Control and secure your passwords with Vaultwarden

The problem

If you are using the most popular social media or news sites. You may have heard of LastPass. A password storage and security utility that lets you keep your passwords secure and accessible from wherever you are. SIKE! It got hacked and data may have been stolen. Although this just happened days ago as seen in The Hacker News article
Overall the main problem with this idea is you are providing your credentials to a third party and trusting them to keep them secure. Most people of course hate passwords, forget them, don’t change them, use the same password for multiple sites, etc. All bad practices but that’s just how it is.

What can you do?

If you use LastPass, of course, change your password. Seriously change them if you don’t have multi-factor authentications be sure to enable that. But overall this is a small measure to take in such cases as you are not really in control of the security of your passwords.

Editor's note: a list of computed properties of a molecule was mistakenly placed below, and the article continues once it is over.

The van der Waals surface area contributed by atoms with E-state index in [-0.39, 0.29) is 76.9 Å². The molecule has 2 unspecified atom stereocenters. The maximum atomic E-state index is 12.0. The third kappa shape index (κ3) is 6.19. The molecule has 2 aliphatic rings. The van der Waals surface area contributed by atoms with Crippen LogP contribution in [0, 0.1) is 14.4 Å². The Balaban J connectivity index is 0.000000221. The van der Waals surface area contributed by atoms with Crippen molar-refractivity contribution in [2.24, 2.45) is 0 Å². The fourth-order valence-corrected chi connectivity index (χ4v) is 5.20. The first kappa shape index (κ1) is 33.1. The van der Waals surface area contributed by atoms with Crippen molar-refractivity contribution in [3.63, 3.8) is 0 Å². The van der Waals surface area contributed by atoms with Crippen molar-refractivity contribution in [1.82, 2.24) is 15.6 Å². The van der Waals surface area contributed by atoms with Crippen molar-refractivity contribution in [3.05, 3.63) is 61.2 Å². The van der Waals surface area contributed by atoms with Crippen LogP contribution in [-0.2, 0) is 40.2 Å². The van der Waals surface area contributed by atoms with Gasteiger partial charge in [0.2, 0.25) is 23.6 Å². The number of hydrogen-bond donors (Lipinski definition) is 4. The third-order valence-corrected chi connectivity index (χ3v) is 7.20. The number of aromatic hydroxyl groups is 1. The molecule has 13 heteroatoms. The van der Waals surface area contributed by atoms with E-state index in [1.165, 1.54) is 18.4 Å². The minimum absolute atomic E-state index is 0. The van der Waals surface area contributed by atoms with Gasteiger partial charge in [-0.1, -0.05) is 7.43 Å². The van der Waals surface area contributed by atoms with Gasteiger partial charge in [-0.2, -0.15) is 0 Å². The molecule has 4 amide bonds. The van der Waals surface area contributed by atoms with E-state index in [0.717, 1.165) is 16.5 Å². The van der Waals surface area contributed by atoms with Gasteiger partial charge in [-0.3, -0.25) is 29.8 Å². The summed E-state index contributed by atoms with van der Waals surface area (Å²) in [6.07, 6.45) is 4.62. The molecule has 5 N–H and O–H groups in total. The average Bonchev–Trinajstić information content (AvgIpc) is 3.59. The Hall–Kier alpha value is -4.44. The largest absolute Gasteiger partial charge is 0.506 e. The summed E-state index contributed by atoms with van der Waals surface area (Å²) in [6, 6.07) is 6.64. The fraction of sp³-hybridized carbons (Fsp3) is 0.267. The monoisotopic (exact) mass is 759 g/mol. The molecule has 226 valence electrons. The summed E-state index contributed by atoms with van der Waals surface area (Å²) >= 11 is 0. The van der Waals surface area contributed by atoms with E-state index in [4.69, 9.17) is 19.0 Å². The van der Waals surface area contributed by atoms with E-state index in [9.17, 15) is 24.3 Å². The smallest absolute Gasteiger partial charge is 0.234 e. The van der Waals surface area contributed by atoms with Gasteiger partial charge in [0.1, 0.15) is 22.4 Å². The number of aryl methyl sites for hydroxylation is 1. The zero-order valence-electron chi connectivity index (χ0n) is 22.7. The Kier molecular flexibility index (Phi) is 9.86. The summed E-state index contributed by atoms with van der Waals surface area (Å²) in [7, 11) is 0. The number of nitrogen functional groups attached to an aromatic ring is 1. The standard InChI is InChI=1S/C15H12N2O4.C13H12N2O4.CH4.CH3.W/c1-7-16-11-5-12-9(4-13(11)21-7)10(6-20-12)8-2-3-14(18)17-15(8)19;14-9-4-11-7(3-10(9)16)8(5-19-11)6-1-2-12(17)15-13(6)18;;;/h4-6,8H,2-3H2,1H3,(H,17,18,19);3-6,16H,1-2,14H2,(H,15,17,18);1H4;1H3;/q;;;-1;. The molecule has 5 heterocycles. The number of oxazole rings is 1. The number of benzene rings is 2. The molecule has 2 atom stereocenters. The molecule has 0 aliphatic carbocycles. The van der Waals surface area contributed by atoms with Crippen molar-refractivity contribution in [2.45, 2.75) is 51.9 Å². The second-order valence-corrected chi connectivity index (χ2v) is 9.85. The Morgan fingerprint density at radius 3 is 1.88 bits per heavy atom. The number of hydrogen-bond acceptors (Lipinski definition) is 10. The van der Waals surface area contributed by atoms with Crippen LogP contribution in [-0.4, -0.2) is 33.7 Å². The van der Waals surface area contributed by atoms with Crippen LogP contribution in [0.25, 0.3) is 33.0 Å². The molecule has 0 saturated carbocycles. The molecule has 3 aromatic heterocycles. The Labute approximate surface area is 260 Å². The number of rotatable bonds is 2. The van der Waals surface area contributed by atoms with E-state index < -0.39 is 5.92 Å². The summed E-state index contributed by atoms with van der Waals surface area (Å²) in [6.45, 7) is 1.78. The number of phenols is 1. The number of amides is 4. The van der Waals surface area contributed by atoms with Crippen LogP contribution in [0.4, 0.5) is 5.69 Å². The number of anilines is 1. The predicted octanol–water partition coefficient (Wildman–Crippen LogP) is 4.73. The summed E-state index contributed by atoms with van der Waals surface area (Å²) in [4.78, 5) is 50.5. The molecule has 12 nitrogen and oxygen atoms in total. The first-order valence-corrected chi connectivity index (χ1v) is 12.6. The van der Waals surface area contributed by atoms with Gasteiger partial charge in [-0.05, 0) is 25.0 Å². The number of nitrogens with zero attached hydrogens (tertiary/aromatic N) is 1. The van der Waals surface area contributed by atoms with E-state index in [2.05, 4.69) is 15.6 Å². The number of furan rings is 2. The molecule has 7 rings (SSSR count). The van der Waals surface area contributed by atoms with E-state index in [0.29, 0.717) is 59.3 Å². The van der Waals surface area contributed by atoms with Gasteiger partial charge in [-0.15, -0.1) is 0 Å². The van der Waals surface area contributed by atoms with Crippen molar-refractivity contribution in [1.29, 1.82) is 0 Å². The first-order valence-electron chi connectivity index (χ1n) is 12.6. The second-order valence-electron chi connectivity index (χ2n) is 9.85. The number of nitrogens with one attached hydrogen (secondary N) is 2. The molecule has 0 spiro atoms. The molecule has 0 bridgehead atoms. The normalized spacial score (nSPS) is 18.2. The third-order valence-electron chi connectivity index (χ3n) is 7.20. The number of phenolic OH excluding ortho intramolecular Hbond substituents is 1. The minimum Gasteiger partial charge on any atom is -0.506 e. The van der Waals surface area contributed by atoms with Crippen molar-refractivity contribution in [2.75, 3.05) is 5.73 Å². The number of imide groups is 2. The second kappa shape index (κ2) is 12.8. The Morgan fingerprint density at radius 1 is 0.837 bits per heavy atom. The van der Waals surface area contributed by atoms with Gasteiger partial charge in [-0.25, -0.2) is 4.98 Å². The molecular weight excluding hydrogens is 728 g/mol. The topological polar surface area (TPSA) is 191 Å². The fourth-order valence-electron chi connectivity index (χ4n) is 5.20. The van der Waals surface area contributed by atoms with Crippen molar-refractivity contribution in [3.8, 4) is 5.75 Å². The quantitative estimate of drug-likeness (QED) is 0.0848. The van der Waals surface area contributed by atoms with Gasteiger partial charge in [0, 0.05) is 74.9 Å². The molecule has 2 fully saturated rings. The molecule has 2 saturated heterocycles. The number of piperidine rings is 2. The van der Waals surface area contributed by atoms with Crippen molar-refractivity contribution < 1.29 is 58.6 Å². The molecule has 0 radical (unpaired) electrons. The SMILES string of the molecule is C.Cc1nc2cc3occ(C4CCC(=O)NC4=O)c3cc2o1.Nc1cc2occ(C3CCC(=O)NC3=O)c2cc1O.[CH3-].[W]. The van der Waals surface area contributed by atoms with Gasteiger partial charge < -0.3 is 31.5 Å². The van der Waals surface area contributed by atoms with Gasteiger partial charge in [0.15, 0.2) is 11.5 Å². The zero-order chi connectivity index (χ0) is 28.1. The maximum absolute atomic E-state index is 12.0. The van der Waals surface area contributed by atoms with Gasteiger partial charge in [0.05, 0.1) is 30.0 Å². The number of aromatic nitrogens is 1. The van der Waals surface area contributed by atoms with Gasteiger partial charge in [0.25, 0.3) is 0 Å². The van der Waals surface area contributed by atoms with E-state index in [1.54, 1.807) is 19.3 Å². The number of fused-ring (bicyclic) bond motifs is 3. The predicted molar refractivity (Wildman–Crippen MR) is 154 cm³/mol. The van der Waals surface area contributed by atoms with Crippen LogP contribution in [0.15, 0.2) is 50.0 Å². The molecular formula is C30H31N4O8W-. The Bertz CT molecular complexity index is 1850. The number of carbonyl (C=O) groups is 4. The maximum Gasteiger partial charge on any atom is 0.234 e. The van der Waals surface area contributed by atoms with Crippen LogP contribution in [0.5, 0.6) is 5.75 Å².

You can use local password-saving applications that do not rely on any third-party services and be kept locally. Such apps like 1Password, Keepass, etc. So you can keep them on your device and only be able to access them from that device. You can probably see the problem here. If I have an account I use often and the password is stored on my computer but I need to access it from my phone to log in then it becomes a problem. You can have multiple password safes of course and store the password in multiple of them. But that becomes maintenance and if you change the password you have to update the safes as well. That’s just cumbersome. But there are solutions out there where you can host your own password safe without a third party and be in control of it yourself.